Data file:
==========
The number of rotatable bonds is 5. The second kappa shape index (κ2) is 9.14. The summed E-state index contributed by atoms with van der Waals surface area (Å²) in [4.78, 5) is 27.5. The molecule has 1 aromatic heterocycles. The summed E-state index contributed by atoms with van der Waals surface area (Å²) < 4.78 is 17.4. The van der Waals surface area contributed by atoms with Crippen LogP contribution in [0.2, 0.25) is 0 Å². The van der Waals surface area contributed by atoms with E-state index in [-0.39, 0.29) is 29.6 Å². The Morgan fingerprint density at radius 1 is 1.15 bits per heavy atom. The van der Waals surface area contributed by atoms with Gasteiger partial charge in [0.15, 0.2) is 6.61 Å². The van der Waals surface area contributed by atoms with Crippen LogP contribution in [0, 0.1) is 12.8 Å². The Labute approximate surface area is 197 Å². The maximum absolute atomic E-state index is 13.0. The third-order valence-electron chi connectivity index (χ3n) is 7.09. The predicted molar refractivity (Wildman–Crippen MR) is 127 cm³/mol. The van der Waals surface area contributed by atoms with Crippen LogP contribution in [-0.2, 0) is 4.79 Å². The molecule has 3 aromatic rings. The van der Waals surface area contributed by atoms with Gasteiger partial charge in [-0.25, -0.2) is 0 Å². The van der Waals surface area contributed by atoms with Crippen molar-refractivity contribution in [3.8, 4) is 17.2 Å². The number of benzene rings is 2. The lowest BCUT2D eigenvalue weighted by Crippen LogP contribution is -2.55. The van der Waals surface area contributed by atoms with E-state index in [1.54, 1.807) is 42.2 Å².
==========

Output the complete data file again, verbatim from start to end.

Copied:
The number of rotatable bonds is 5. The second kappa shape index (κ2) is 9.14. The summed E-state index contributed by atoms with van der Waals surface area (Å²) in [4.78, 5) is 27.5. The molecule has 1 aromatic heterocycles. The summed E-state index contributed by atoms with van der Waals surface area (Å²) < 4.78 is 17.4. The van der Waals surface area contributed by atoms with Crippen LogP contribution in [0.2, 0.25) is 0 Å². The van der Waals surface area contributed by atoms with E-state index in [-0.39, 0.29) is 29.6 Å². The Morgan fingerprint density at radius 1 is 1.15 bits per heavy atom. The van der Waals surface area contributed by atoms with Gasteiger partial charge in [0.15, 0.2) is 6.61 Å². The van der Waals surface area contributed by atoms with Crippen LogP contribution in [0, 0.1) is 12.8 Å². The Labute approximate surface area is 197 Å². The maximum absolute atomic E-state index is 13.0. The third-order valence-electron chi connectivity index (χ3n) is 7.09. The predicted molar refractivity (Wildman–Crippen MR) is 127 cm³/mol. The van der Waals surface area contributed by atoms with Crippen LogP contribution in [-0.2, 0) is 4.79 Å². The molecule has 3 aromatic rings. The van der Waals surface area contributed by atoms with Gasteiger partial charge in [-0.25, -0.2) is 0 Å². The van der Waals surface area contributed by atoms with Crippen molar-refractivity contribution in [3.8, 4) is 17.2 Å². The number of benzene rings is 2. The lowest BCUT2D eigenvalue weighted by Crippen LogP contribution is -2.55. The van der Waals surface area contributed by atoms with E-state index in [1.54, 1.807) is 42.2 Å².